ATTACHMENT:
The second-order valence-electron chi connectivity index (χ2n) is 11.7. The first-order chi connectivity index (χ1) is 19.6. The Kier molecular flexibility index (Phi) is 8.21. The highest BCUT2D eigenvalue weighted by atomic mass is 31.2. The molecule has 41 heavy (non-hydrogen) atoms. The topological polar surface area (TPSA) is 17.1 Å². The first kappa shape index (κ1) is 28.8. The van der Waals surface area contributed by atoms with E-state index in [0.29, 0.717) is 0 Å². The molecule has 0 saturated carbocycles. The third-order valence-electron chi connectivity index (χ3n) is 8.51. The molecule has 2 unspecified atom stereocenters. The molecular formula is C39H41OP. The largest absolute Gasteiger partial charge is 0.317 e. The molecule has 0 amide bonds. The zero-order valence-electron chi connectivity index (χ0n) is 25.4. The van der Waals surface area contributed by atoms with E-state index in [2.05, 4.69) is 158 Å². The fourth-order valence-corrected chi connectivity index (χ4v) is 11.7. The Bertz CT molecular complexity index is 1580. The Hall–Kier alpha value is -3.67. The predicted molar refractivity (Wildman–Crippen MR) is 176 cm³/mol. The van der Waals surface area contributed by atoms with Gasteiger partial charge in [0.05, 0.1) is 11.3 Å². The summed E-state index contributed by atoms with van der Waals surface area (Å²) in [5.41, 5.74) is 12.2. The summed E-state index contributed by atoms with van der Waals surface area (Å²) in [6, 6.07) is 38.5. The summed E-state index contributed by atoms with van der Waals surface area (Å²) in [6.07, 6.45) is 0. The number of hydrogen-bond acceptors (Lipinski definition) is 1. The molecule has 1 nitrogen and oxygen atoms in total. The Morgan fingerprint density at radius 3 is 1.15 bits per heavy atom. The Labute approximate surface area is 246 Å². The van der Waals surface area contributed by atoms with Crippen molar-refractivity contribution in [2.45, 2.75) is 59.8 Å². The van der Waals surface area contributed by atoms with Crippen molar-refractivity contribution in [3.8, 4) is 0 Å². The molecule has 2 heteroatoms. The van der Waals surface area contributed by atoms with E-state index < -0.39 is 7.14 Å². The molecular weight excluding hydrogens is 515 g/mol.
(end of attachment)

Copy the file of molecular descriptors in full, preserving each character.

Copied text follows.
The second-order valence-electron chi connectivity index (χ2n) is 11.7. The first-order chi connectivity index (χ1) is 19.6. The Kier molecular flexibility index (Phi) is 8.21. The highest BCUT2D eigenvalue weighted by atomic mass is 31.2. The molecule has 41 heavy (non-hydrogen) atoms. The topological polar surface area (TPSA) is 17.1 Å². The first kappa shape index (κ1) is 28.8. The van der Waals surface area contributed by atoms with E-state index in [0.29, 0.717) is 0 Å². The molecule has 0 saturated carbocycles. The third-order valence-electron chi connectivity index (χ3n) is 8.51. The molecule has 2 unspecified atom stereocenters. The molecular formula is C39H41OP. The largest absolute Gasteiger partial charge is 0.317 e. The molecule has 0 amide bonds. The zero-order valence-electron chi connectivity index (χ0n) is 25.4. The van der Waals surface area contributed by atoms with E-state index in [2.05, 4.69) is 158 Å². The fourth-order valence-corrected chi connectivity index (χ4v) is 11.7. The Bertz CT molecular complexity index is 1580. The Hall–Kier alpha value is -3.67. The predicted molar refractivity (Wildman–Crippen MR) is 176 cm³/mol. The van der Waals surface area contributed by atoms with Gasteiger partial charge in [0.05, 0.1) is 11.3 Å². The summed E-state index contributed by atoms with van der Waals surface area (Å²) in [5.41, 5.74) is 12.2. The summed E-state index contributed by atoms with van der Waals surface area (Å²) in [6, 6.07) is 38.5. The summed E-state index contributed by atoms with van der Waals surface area (Å²) in [6.07, 6.45) is 0. The number of hydrogen-bond acceptors (Lipinski definition) is 1. The molecule has 1 nitrogen and oxygen atoms in total. The Morgan fingerprint density at radius 3 is 1.15 bits per heavy atom. The Labute approximate surface area is 246 Å². The van der Waals surface area contributed by atoms with Crippen molar-refractivity contribution in [2.45, 2.75) is 59.8 Å². The van der Waals surface area contributed by atoms with Crippen molar-refractivity contribution in [3.8, 4) is 0 Å². The molecule has 2 heteroatoms. The van der Waals surface area contributed by atoms with E-state index < -0.39 is 7.14 Å². The molecular weight excluding hydrogens is 515 g/mol.